Changes in government policies now mean that dealers have more authority over the models they choose to sell in their dealerships and are less reliant on pressure from OEMs. "This year, many automakers will start changing their policies. Now it will be up to auto dealers to tell automakers what models and how many they want," said Lang Xuehong, the association's vice-secretary-general. "In other words, auto dealers' performances will be based on their estimates of the market. It will be a new challenge for auto dealers."
Meanwhile, across China ownership of cars has hit 172 million, the Chinese Ministry of Public Security has stated. This takes into account the 23.85 million new cars registered in China in 2015. Of the total vehicles owned, 136 million are "small sized cars", of which 91.5% are privately owned. The penetration rate however varies across China's cities, with the top-tier cities such as Beijing having a higher vehicle density. However, across China, for every 100 households there are 31 private cars. Cities such as Beijing and Shenzhen have a higher ownership ratio of around 60 cars per 100 households. According to the ministry's statement, there are 40 cities that have car ownership of more than 1 million, and in 11 cities, including Beijing, Shanghai, Shenzhen, and Tianjin, car ownership exceeds 2 million. Additionally, with about 33.75 million new drivers in 2015, China now has more than 280 million licensed car drivers, the statement said.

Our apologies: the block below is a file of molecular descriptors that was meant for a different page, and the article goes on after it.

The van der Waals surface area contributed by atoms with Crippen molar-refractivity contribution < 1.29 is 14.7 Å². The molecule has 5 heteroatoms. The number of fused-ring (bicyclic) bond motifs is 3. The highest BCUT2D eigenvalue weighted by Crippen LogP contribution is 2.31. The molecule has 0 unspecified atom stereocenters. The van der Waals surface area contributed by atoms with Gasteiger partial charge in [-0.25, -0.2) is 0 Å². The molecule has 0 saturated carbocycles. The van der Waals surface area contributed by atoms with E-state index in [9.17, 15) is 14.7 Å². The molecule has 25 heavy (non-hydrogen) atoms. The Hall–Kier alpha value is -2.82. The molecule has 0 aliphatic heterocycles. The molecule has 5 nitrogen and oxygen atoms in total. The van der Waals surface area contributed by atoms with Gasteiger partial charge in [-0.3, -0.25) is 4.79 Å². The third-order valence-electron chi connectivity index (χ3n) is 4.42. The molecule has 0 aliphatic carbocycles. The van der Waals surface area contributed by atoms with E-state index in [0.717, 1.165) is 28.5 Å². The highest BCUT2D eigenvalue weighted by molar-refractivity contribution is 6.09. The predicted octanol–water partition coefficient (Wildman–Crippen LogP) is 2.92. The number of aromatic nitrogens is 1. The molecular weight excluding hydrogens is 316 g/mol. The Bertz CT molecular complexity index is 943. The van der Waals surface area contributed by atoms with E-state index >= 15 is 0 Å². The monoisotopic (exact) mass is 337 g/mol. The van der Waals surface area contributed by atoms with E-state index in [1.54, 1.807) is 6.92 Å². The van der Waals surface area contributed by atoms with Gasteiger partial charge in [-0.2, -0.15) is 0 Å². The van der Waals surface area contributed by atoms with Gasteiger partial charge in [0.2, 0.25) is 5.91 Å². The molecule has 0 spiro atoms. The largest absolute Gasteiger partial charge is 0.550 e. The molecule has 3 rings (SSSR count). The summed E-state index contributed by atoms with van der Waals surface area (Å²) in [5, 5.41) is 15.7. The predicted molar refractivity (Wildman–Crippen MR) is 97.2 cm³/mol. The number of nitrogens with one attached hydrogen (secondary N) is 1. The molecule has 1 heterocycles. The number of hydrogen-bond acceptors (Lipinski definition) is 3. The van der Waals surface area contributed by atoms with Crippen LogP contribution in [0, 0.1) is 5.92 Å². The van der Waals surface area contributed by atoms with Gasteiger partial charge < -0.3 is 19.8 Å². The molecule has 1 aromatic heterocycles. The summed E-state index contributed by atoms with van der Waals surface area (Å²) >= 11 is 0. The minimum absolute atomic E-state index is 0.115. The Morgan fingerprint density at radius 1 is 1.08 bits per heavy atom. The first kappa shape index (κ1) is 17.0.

The high disparity between vehicle ownership in the advanced top-tier cities in China and the rest of the country is where the high sales growth bubbles are expected to take place. Therefore, despite the overall slower sales growth rate anticipated, the market remains an enormously important market for OEMs.
The government has also announced that it may introduce more policies to strengthen the vehicle market, which is considered a pillar industry in China. A report from state media issued in January said, "The central government started to stress 'supply-side reform' in December, as a turning point in macro-policy. The move comes as China steers toward a growth model based on domestic demand, innovation and the private sector instead of trade and credit expansion. The country vowed to 'add new supply, create new consumption and form new growth momentum' through new ideas in institutions, technology and products."
About this article
The above article is from IHS Automotive Same-Day Analysis of automotive news, events and trends, and is a deliverable of the World Markets Automotive Service. The service averages thirty stories per day and also provides competitor and country intelligence. Get a free trial.